Monday, 19 February 2018


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  • Alibaba IPO


    If Alibaba’s stock had popped dramatically in debut trading on Friday – or indeed gone the other way – the Monday morning syndicate (including this magazine) would have been out in force second-guessing the decisions made by the real bankers on pricing or allocations.

  • Alibaba's logo is seen at its headquarters on the outskirts of Hangzhou, Zhejiang province

    For the money

    The scrap for Alibaba IPO allocations is the product of a carefully constructed impression that the company and its founders aren’t just in it for the money. Co-founder Joe Tsai told IFR, shortly after negotiating loan financing for a Yahoo share buyback in 2011–2012, that Alibaba wasn’t interested in squeezing the last basis point out of a deal and had no problem in paying bankers to do a decent job.

  • PIK

    Who’s clever now?

    Whatever happened to bond investors being the smartest guys in the room? The logic behind the adage is simple. While every man and his dog can take a punt on stocks, the world of fixed income is largely open only to professional investors with expensive qualifications.

  • Trading room

    Avoidance tactics

    Attempts to shoehorn much of the US$710trn over-the-counter derivatives market on to exchange-like platforms have gained little traction within the buyside community.

  • Caveat emptor

    Buyer beware

    Every capital markets regulator in the world shares the goal of protecting consumers. Yet when it comes to bank capital, their approaches vary wildly.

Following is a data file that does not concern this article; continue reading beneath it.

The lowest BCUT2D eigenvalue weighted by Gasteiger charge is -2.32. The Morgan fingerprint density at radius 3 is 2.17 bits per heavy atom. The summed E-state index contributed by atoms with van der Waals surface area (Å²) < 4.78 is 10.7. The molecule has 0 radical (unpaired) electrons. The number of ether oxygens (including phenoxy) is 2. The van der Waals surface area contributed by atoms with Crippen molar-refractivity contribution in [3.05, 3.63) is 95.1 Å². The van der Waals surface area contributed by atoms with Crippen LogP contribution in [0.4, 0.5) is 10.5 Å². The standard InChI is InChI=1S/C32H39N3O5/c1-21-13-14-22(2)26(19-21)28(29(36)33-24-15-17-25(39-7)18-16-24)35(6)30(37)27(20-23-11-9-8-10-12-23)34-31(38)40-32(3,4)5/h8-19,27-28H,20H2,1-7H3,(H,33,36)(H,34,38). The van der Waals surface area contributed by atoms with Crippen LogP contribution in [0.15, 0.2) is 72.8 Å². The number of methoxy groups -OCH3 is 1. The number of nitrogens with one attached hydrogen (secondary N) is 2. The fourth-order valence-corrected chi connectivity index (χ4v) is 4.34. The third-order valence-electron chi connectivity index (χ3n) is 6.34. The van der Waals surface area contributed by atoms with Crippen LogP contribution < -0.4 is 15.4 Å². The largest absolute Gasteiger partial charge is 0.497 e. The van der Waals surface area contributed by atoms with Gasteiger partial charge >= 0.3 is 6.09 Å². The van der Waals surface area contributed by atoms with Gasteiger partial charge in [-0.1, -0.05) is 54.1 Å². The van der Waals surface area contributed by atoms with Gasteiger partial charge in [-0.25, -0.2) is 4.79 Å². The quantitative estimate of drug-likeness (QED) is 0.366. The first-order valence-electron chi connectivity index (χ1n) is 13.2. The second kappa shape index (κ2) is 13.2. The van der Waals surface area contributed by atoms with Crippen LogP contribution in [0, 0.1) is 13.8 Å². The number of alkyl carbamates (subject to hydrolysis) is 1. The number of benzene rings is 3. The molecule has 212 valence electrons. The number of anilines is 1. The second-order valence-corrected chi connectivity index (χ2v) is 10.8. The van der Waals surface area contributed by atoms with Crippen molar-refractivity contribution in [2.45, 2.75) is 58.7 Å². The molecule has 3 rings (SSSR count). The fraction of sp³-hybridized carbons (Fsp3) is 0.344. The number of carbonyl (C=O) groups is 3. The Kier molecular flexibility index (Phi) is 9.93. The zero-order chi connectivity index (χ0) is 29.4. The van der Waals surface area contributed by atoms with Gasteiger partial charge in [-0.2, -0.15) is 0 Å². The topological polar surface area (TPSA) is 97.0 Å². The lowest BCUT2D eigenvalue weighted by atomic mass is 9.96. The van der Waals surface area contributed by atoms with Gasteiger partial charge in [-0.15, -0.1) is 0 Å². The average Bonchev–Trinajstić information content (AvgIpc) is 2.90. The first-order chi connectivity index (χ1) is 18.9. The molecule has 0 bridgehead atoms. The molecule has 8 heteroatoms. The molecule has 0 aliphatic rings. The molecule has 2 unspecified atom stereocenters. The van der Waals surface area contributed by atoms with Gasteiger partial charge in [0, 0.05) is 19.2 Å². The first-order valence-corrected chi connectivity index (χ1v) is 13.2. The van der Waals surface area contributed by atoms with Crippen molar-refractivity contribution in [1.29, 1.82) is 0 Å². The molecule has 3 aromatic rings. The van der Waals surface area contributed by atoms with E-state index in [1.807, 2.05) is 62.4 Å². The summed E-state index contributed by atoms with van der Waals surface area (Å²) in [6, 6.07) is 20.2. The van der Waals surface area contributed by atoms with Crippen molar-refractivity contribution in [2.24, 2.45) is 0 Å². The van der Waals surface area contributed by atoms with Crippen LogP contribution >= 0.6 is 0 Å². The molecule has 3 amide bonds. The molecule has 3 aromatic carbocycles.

• Price correction

    A welcome correction

    The US leveraged loan market is in the throes of a price correction that has spread to Europe and Asia. Activist investors in the huge, liquid US institutional market are throwing their weight around, trying to gouge banks on deals that have run into market volatility.

  • Portugal's central bank

    Bailing out on bail-ins

    By leaving Banco Espirito Santo’s senior debt intact, the Portuguese authorities missed out on a golden opportunity to make a stand for Europe and show that the asset class is not sacrosanct.

  • Argentina

    The dogs that didn’t bark

    Emerging markets investors could be forgiven for thinking they were trapped in some sort of time warp last week.

  • The euro sculpture

    Keeping the pressure on

    The ECB’s Targeted Long-Term Refinancing Operation looks to put more pressure on the spread margins of bank bonds, leaving investors again scrabbling around for incremental returns.

  • Smoke and mirrior

    Holy smoke and mirrors

    Just as every child is unique but also pretty much the same, many of Europe’s most troubled banks have problems that are idiosyncratic but share similar essential traits.